Python operators have a set order of precedence, which determines what operators are evaluated ﬁrst in a potentially ambiguous expression. For instance, in the expression 3 * 2 + 7, ﬁrst 3 is multiplied by 2, and then the result is added to 7, yielding 13. The expression is not evaluated the other way around, because * has a higher precedence than +.
Below is a list of operators by precedence, and a brief description of what they (usually) do.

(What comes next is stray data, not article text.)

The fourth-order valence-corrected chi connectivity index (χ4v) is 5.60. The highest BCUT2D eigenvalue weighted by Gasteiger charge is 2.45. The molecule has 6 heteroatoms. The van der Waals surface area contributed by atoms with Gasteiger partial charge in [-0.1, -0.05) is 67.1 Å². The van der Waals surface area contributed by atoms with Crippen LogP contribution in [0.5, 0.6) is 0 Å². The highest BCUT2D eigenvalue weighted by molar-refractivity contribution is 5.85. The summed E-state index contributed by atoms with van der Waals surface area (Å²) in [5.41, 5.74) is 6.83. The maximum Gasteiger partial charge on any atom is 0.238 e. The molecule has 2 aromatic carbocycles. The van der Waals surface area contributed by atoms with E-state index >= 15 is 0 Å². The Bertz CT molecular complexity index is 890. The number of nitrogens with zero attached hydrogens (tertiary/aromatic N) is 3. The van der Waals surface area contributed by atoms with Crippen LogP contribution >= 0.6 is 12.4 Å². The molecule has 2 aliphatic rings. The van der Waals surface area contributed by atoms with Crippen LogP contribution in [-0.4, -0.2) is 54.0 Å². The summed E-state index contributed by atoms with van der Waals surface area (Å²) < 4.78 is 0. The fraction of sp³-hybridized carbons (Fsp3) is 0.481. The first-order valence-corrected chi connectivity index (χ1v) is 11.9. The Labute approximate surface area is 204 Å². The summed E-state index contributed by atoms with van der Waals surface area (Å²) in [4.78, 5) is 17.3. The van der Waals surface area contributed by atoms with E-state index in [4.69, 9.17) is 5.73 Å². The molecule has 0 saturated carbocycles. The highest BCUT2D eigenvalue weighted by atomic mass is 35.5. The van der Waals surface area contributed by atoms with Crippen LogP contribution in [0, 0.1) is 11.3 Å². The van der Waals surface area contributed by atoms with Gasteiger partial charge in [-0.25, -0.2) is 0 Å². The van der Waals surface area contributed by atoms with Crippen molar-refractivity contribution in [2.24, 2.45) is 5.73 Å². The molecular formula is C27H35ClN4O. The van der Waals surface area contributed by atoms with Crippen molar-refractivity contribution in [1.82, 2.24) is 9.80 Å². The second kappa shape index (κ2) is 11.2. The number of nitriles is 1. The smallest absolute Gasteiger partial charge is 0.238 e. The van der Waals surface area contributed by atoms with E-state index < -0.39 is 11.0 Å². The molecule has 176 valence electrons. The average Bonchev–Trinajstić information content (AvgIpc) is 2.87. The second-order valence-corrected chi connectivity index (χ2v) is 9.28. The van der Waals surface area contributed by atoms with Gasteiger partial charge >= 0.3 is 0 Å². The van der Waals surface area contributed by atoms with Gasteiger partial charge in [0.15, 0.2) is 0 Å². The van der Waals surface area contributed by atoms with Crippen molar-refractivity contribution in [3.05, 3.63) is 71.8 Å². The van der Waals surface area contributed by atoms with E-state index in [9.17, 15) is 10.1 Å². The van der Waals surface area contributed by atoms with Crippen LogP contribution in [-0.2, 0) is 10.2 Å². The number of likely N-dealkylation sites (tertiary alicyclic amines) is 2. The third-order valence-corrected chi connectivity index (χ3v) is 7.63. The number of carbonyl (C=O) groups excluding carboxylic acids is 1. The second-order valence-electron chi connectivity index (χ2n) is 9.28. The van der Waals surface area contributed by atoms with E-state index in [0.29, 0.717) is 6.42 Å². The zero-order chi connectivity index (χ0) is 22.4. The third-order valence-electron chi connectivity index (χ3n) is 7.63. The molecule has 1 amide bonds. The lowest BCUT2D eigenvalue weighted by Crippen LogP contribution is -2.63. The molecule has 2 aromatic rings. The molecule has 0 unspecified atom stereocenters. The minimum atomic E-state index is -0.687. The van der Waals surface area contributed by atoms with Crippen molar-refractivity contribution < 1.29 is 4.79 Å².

Section 12.1: Simple Operator Precedence Examples in python
Python follows PEMDAS rule. PEMDAS stands for Parentheses, Exponents, Multiplication and Division, and Addition and Subtraction.
>>>a, b, c, d = 2, 3, 5, 7
>>>a ** (b + c) # parentheses
>>>a * b ** c # exponent: same as `a * (b ** c)`
>>>a + b * c / d # multiplication / division: same as `a + (b * c / d)` 4.142857142857142